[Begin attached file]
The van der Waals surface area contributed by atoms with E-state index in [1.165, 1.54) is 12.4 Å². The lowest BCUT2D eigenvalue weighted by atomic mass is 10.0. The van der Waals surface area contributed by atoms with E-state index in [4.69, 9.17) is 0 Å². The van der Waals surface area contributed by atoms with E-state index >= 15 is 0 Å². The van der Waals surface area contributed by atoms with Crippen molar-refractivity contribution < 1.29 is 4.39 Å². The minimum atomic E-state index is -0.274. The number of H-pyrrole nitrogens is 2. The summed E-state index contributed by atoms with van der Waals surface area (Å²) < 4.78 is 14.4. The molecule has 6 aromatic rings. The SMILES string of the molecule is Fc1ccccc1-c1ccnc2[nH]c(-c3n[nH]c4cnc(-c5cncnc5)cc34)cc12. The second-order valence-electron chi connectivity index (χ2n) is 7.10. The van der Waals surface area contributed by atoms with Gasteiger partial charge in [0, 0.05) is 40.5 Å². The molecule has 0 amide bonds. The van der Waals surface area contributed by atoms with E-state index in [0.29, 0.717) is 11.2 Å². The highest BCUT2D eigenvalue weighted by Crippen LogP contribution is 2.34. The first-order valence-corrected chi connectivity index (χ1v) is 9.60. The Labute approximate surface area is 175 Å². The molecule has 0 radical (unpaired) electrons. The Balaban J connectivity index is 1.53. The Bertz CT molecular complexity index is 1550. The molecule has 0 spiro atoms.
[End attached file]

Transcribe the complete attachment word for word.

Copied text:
The van der Waals surface area contributed by atoms with E-state index in [1.165, 1.54) is 12.4 Å². The lowest BCUT2D eigenvalue weighted by atomic mass is 10.0. The van der Waals surface area contributed by atoms with E-state index in [4.69, 9.17) is 0 Å². The van der Waals surface area contributed by atoms with E-state index >= 15 is 0 Å². The van der Waals surface area contributed by atoms with Crippen molar-refractivity contribution < 1.29 is 4.39 Å². The minimum atomic E-state index is -0.274. The number of H-pyrrole nitrogens is 2. The summed E-state index contributed by atoms with van der Waals surface area (Å²) < 4.78 is 14.4. The molecule has 6 aromatic rings. The SMILES string of the molecule is Fc1ccccc1-c1ccnc2[nH]c(-c3n[nH]c4cnc(-c5cncnc5)cc34)cc12. The second-order valence-electron chi connectivity index (χ2n) is 7.10. The van der Waals surface area contributed by atoms with Gasteiger partial charge in [0, 0.05) is 40.5 Å². The molecule has 0 amide bonds. The van der Waals surface area contributed by atoms with E-state index in [0.29, 0.717) is 11.2 Å². The highest BCUT2D eigenvalue weighted by Crippen LogP contribution is 2.34. The first-order valence-corrected chi connectivity index (χ1v) is 9.60. The Labute approximate surface area is 175 Å². The molecule has 0 radical (unpaired) electrons. The Balaban J connectivity index is 1.53. The Bertz CT molecular complexity index is 1550. The molecule has 0 spiro atoms.